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Michigan Orders Fake Credit Union Website to Shut Down - How to Verify Bank and Credit Union Websites


In the four years I've been reporting on bank deals, I have rarely come across websites that pretend to be part of real credit unions or banks. They do exist so you should be careful. This Detroit Free Press article reports on a fake credit union website that Michigan regulators are trying to shut down. The website has an application for loans that requests your personal info including your social security number. The concern is that it could be used for identity theft.

Verifying a Financial Instutition's Website:

With more banks and credit unions offering online applications, the issue of verifying a website is becoming more important. It's easy for scammers to set up a website and make it look like it's part of a legitimate financial institution. For each post on a bank or credit union deal, I include the link to the FDIC or NCUA page that provides information on the institution. This information includes the primary website address. Here are the steps if you want to do your own verification:

Verifying a FDIC-Insured Bank's Website:

Search for a FDIC-insured bank at FDIC Bank Find. The FDIC entry for the bank will include the bank's primary website address.

Verifying a NCUA-Insured Credit Union's Website:

Search for a NCUA-insured credit union at NCUA's Find a Credit Union. Like the FDIC website, the NCUA will have a page for each credit union that includes the credit union's website address.

Verifying an ASI-Only-Insured Credit Union's Website:

Not all credit unions are federally insured by the NCUA. A small percentage of them only have private ASI insurance. These are still legitimate credit unions which are chartered by their state (The value of ASI insurance is another issue). To find if a website is in fact the website of an ASI-insured credit union, search for the credit union at the ASI database.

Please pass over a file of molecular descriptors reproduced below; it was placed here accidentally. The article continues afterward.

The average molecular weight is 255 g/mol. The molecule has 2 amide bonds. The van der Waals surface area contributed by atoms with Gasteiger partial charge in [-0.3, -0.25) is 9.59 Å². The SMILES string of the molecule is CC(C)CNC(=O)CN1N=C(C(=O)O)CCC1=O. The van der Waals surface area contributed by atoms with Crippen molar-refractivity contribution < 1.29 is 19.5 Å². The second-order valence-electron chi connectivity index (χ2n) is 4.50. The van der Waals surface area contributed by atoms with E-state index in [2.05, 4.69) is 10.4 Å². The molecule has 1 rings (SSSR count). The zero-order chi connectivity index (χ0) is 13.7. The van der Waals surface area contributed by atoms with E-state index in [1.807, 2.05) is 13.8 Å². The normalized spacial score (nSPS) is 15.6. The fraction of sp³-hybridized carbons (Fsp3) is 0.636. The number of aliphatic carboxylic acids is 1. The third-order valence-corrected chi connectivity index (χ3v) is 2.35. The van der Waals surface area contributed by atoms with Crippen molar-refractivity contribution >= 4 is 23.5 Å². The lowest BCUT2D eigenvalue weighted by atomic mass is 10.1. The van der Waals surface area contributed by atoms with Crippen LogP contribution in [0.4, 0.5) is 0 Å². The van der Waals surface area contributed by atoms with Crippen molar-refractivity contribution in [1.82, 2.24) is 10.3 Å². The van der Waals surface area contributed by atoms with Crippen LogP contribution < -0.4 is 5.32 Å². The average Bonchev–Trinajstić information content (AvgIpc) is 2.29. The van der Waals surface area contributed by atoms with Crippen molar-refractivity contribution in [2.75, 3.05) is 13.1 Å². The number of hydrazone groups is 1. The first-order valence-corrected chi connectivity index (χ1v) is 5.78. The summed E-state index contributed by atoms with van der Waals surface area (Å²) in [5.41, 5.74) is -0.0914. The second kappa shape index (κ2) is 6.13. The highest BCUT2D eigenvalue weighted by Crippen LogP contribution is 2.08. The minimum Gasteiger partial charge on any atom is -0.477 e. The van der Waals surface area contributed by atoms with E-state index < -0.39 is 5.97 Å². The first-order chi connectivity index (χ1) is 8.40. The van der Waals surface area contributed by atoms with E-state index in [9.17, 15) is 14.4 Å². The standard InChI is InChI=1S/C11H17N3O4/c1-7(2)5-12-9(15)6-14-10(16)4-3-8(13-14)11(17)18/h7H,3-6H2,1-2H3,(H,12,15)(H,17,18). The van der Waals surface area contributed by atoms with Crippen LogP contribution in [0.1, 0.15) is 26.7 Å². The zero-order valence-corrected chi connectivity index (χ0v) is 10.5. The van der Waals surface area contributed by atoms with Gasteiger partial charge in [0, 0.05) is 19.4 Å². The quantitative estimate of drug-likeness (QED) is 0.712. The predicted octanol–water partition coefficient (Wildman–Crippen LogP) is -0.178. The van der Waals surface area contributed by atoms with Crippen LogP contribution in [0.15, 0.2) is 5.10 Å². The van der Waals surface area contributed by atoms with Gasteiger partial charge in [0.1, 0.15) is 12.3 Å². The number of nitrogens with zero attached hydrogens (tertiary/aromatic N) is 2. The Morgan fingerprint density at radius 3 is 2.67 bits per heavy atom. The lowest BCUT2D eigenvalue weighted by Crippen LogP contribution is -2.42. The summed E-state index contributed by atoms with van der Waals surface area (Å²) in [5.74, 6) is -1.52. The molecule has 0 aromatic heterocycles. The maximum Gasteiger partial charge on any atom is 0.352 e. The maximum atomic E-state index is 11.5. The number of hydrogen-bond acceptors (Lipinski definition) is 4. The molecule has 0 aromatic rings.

Complications

Sometimes the financial institution will have a secondary website that's not listed in the database of the FDIC or NCUA. A smart financial institution will include a link to this secondary website somewhere on its primary website. Notice the link to EmigrantDirect.com at the bottom of Emigrant Bank's primary website, Emigrant.com. If there is no link, you can call or email a bank using information listed at the primary bank's website to see if they can confirm a secondary website address.


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Comments
Comment #1 by linkexchange (anonymous) posted on
linkexchange
How do I get that address off of my credit report? I called to ask the TransUnion a question regarding that and I wasnt even able to verify the address on my credit report because I dont know what address that is... I was able to verify my current address but since I didnt know that the representative wouldnt help me always ready to help their clients.

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